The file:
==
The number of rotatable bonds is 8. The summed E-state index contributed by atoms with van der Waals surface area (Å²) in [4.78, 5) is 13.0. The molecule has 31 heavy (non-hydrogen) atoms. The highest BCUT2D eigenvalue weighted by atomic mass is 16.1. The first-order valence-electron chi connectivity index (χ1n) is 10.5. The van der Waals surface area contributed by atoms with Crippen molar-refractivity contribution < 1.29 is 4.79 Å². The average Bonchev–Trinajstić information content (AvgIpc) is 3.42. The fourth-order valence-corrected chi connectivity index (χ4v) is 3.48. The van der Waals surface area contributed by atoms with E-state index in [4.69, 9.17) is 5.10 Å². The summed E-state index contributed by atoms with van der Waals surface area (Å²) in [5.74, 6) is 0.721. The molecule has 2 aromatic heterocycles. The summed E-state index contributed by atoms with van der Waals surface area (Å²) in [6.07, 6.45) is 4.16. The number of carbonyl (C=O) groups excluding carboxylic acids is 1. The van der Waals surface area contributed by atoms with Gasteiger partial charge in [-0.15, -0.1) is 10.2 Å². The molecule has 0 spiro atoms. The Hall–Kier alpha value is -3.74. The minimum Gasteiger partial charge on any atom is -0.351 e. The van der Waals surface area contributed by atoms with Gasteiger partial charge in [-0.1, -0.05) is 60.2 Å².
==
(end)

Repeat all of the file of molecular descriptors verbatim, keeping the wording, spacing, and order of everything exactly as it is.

The number of rotatable bonds is 8. The summed E-state index contributed by atoms with van der Waals surface area (Å²) in [4.78, 5) is 13.0. The molecule has 31 heavy (non-hydrogen) atoms. The highest BCUT2D eigenvalue weighted by atomic mass is 16.1. The first-order valence-electron chi connectivity index (χ1n) is 10.5. The van der Waals surface area contributed by atoms with Crippen molar-refractivity contribution < 1.29 is 4.79 Å². The average Bonchev–Trinajstić information content (AvgIpc) is 3.42. The fourth-order valence-corrected chi connectivity index (χ4v) is 3.48. The van der Waals surface area contributed by atoms with E-state index in [4.69, 9.17) is 5.10 Å². The summed E-state index contributed by atoms with van der Waals surface area (Å²) in [5.74, 6) is 0.721. The molecule has 2 aromatic heterocycles. The summed E-state index contributed by atoms with van der Waals surface area (Å²) in [6.07, 6.45) is 4.16. The number of carbonyl (C=O) groups excluding carboxylic acids is 1. The van der Waals surface area contributed by atoms with Gasteiger partial charge in [-0.15, -0.1) is 10.2 Å². The molecule has 0 spiro atoms. The Hall–Kier alpha value is -3.74. The minimum Gasteiger partial charge on any atom is -0.351 e. The van der Waals surface area contributed by atoms with Gasteiger partial charge in [-0.1, -0.05) is 60.2 Å².